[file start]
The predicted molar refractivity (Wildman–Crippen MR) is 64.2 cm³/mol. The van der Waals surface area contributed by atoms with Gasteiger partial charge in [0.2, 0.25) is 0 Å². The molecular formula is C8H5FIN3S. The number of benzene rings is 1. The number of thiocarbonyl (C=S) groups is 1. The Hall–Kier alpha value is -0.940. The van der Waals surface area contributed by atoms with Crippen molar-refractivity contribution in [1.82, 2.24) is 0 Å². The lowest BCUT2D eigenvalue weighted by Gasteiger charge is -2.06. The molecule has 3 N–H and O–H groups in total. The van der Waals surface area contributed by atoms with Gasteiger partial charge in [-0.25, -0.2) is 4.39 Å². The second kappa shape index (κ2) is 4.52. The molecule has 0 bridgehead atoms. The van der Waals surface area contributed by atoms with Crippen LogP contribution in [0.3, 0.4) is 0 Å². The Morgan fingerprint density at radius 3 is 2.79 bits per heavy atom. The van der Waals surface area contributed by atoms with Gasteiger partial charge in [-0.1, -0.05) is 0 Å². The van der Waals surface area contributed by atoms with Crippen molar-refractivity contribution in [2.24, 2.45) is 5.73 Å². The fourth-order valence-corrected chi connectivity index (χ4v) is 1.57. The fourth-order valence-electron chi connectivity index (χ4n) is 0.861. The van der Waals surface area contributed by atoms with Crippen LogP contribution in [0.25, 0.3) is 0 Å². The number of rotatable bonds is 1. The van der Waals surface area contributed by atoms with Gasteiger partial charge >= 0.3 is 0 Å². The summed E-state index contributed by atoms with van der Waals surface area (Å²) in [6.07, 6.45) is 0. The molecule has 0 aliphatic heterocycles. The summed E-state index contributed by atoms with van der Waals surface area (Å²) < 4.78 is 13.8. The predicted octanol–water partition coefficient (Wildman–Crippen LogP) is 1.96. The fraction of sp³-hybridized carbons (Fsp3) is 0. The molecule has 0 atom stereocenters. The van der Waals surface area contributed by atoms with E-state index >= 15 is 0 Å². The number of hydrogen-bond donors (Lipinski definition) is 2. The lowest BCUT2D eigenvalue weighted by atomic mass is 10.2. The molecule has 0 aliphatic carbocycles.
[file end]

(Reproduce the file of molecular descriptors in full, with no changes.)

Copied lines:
The predicted molar refractivity (Wildman–Crippen MR) is 64.2 cm³/mol. The van der Waals surface area contributed by atoms with Gasteiger partial charge in [0.2, 0.25) is 0 Å². The molecular formula is C8H5FIN3S. The number of benzene rings is 1. The number of thiocarbonyl (C=S) groups is 1. The Hall–Kier alpha value is -0.940. The van der Waals surface area contributed by atoms with Crippen molar-refractivity contribution in [1.82, 2.24) is 0 Å². The lowest BCUT2D eigenvalue weighted by Gasteiger charge is -2.06. The molecule has 3 N–H and O–H groups in total. The van der Waals surface area contributed by atoms with Gasteiger partial charge in [-0.25, -0.2) is 4.39 Å². The second kappa shape index (κ2) is 4.52. The molecule has 0 bridgehead atoms. The van der Waals surface area contributed by atoms with Crippen LogP contribution in [0.3, 0.4) is 0 Å². The Morgan fingerprint density at radius 3 is 2.79 bits per heavy atom. The van der Waals surface area contributed by atoms with Gasteiger partial charge in [-0.1, -0.05) is 0 Å². The van der Waals surface area contributed by atoms with Crippen molar-refractivity contribution in [2.24, 2.45) is 5.73 Å². The fourth-order valence-corrected chi connectivity index (χ4v) is 1.57. The fourth-order valence-electron chi connectivity index (χ4n) is 0.861. The van der Waals surface area contributed by atoms with Crippen LogP contribution in [0.25, 0.3) is 0 Å². The number of rotatable bonds is 1. The van der Waals surface area contributed by atoms with Gasteiger partial charge >= 0.3 is 0 Å². The summed E-state index contributed by atoms with van der Waals surface area (Å²) in [6.07, 6.45) is 0. The molecule has 0 aliphatic heterocycles. The summed E-state index contributed by atoms with van der Waals surface area (Å²) < 4.78 is 13.8. The predicted octanol–water partition coefficient (Wildman–Crippen LogP) is 1.96. The fraction of sp³-hybridized carbons (Fsp3) is 0. The molecule has 0 atom stereocenters. The van der Waals surface area contributed by atoms with E-state index >= 15 is 0 Å². The number of hydrogen-bond donors (Lipinski definition) is 2. The lowest BCUT2D eigenvalue weighted by atomic mass is 10.2. The molecule has 0 aliphatic carbocycles.